Try these tips out when your buddy gets into trouble
People usually don’t like to think about unpleasant things, such as illness or injury. It’s just their nature. But in the case of a sick or injured dog, it’s better to have a game plan before the first hunting trip of the season than to suffer the consequences later.
Most dog owners know about working their animals during the on- and off-seasons, but I wonder if they are familiar with cases of emergencies.
What would you do in the case of a bleeding leg or other types of injuries?
The following tips on treating an injured or sick dog:
• Shock: shock can be identified by shallow breathing, glassy looking eyes, and the gums of the dog usually turn pale. A dog in shock should be kept in a quiet environment, kept cool if it’s warm out and taken to a vet as soon as possible.
• A bleeding leg or paw: the first thing an owner should do is examine for any foreign objects. In the case of flesh wounds, an owner can rinse it out with iodine and cover with cloth or sterile dressing.
• Bleeding nails: Examine the nail, and trim it if necessary. If the nail is completely gone, it might need stitching. It’s surprising how bad a nail can lame up a dog.
• Broken bones: Examine the leg and determine whether it’s a fracture or an open break (bone will be protruding). You can make a field splint in an effort to immobilize the leg so the dog can’t move around on it. The dog should be taken to a vet immediately.
• Heat stroke: This is marked by excessive drooling, lack of coordination and rapid breathing. You don’t want to break down to that point, but if it has, you must reduce the dog’s body temperature immediately and get it into water or dump your cooler of ice on him. In a severe case, the dog should be put down on ice for 10 to 15 minutes. However, watch out so you don’t cool the dog down too fast. It only takes a half-hour for a dog to bounce back. If it isn’t back by then, find a vet.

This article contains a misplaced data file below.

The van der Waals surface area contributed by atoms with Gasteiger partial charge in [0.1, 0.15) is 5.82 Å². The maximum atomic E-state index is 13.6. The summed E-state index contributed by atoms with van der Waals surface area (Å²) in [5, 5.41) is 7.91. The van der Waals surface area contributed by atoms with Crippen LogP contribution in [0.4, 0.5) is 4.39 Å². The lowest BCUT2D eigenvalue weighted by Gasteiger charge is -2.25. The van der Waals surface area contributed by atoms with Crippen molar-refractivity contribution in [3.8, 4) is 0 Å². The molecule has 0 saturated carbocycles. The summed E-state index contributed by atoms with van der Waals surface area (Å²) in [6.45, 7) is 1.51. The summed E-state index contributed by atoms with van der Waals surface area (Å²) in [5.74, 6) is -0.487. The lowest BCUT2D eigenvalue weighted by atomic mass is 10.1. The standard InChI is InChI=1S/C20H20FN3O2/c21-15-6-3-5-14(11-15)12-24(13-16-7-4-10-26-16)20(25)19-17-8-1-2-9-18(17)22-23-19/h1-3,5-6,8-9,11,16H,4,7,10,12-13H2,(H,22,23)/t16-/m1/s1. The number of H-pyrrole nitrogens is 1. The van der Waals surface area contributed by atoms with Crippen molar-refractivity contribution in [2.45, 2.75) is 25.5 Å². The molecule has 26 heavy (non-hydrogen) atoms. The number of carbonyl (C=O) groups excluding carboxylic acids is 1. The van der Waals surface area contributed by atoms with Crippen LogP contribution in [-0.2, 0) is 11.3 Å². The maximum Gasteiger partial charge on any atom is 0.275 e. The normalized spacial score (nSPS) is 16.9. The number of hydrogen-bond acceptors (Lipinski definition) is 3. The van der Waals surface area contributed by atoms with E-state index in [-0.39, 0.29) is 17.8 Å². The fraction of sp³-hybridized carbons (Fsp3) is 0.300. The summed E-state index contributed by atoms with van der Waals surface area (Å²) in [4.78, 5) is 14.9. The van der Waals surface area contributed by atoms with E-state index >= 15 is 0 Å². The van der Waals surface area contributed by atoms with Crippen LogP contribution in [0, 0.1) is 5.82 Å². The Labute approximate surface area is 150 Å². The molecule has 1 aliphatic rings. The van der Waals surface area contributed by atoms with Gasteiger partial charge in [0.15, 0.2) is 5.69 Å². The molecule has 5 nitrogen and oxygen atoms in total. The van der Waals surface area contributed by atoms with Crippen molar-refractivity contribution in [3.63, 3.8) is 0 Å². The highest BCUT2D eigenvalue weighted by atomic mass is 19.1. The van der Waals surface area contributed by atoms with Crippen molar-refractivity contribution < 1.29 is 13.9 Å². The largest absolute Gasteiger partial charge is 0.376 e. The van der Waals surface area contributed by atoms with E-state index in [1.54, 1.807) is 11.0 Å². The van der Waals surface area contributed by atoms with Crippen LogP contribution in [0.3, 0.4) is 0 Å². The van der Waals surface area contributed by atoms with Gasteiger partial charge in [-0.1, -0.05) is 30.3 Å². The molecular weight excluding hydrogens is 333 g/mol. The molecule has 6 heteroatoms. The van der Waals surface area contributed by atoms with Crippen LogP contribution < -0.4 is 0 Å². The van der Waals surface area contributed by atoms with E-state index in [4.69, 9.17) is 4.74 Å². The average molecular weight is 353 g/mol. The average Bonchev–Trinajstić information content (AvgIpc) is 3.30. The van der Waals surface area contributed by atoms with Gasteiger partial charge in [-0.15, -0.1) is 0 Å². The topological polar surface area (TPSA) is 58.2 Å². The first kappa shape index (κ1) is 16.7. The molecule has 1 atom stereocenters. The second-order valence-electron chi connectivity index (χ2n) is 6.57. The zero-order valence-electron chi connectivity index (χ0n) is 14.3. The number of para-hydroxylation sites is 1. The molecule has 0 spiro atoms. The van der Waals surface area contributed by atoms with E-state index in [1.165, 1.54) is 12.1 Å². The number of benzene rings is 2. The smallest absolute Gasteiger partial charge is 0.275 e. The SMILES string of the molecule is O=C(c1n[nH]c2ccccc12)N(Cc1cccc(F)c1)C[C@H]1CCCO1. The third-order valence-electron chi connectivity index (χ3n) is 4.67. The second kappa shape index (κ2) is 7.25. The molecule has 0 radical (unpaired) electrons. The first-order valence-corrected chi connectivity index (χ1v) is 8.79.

• Poison: Symptoms include convulsions, trembling, retching, or vomiting. If the dog has gotten into poison, put a couple teaspoons of salt or pour peroxide on the back of it tongue. This will make the dog throw up. Then take the container of poison and the dog to a vet immediately.
• Skunks: If a dog gets sprayed in the eyes, flush with plain warm water. Drops of olive oil can help relieve the pain or the sting. The old adage of soap and water and tomato juices works well, it may take a couple of washings, but it does the job. The mixture can be diluted with lemon juice.
• Porcupine quills: These are usually fairly easy to remove, if they are in the mouth or nose. Before starting to remove the quills, cut off the tips at an angle. Because the quills are hollow, this will release the pressure, making them easier to remove. Sometimes, a pliers may be needed. If you twist them, they will come out easier because they are barbed. Also, vinegar applied to quills sometimes will make them come out easier.
• Eyes: Sometimes a dog will scratch an eye or pick up seeds or other foreign substances. A boric acid solution or warm tap water can be used as a flush.
• Ears: When ears get seeds in them, they can be cleaned with ear flush, available at a drugstore. This can be complicated because we have to be careful when digging them out. You may need an expert, so you have to play it by ear.
Owners should try to be real careful with a dog in pain because it may not recognize its master. An emergency muzzle may be necessary before examination. An injured dog’s first instinct is to avoid humans.
For an emergency muzzle, use a bandage, cloth, belt, or rope and looping it around the dog’s mouth, tying it just below the mouth. Then go straight across to the neck and tie it.
Because a dog perspires through its tongue, you don’t want to leave it on too long, just long enough to get the job done.
Dog Owner’s First Aid
- Adhesive tape
- Gauze bandages
- Chemical ice pack
- Needle-nose pliers
- Eye drops